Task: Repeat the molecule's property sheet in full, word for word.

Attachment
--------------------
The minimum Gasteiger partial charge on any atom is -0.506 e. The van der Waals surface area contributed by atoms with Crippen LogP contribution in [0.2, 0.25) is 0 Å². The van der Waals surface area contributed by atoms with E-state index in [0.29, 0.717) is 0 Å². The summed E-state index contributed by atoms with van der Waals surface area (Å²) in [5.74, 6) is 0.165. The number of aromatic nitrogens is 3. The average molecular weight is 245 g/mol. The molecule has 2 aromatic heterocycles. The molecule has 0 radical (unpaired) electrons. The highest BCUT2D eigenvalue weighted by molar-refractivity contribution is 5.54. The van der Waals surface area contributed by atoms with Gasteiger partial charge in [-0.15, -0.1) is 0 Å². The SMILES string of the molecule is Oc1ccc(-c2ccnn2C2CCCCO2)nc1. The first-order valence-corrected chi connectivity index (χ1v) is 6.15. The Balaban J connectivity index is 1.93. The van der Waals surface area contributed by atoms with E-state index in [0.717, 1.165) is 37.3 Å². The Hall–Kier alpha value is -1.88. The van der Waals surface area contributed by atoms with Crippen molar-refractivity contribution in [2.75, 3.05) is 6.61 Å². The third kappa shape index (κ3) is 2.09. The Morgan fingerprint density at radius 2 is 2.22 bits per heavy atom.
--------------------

The minimum Gasteiger partial charge on any atom is -0.506 e. The van der Waals surface area contributed by atoms with Crippen LogP contribution in [0.2, 0.25) is 0 Å². The van der Waals surface area contributed by atoms with E-state index in [0.29, 0.717) is 0 Å². The summed E-state index contributed by atoms with van der Waals surface area (Å²) in [5.74, 6) is 0.165. The number of aromatic nitrogens is 3. The average molecular weight is 245 g/mol. The molecule has 2 aromatic heterocycles. The molecule has 0 radical (unpaired) electrons. The highest BCUT2D eigenvalue weighted by molar-refractivity contribution is 5.54. The van der Waals surface area contributed by atoms with Gasteiger partial charge in [-0.15, -0.1) is 0 Å². The SMILES string of the molecule is Oc1ccc(-c2ccnn2C2CCCCO2)nc1. The first-order valence-corrected chi connectivity index (χ1v) is 6.15. The Balaban J connectivity index is 1.93. The van der Waals surface area contributed by atoms with E-state index in [0.717, 1.165) is 37.3 Å². The Hall–Kier alpha value is -1.88. The van der Waals surface area contributed by atoms with Crippen molar-refractivity contribution in [2.75, 3.05) is 6.61 Å². The third kappa shape index (κ3) is 2.09. The Morgan fingerprint density at radius 2 is 2.22 bits per heavy atom.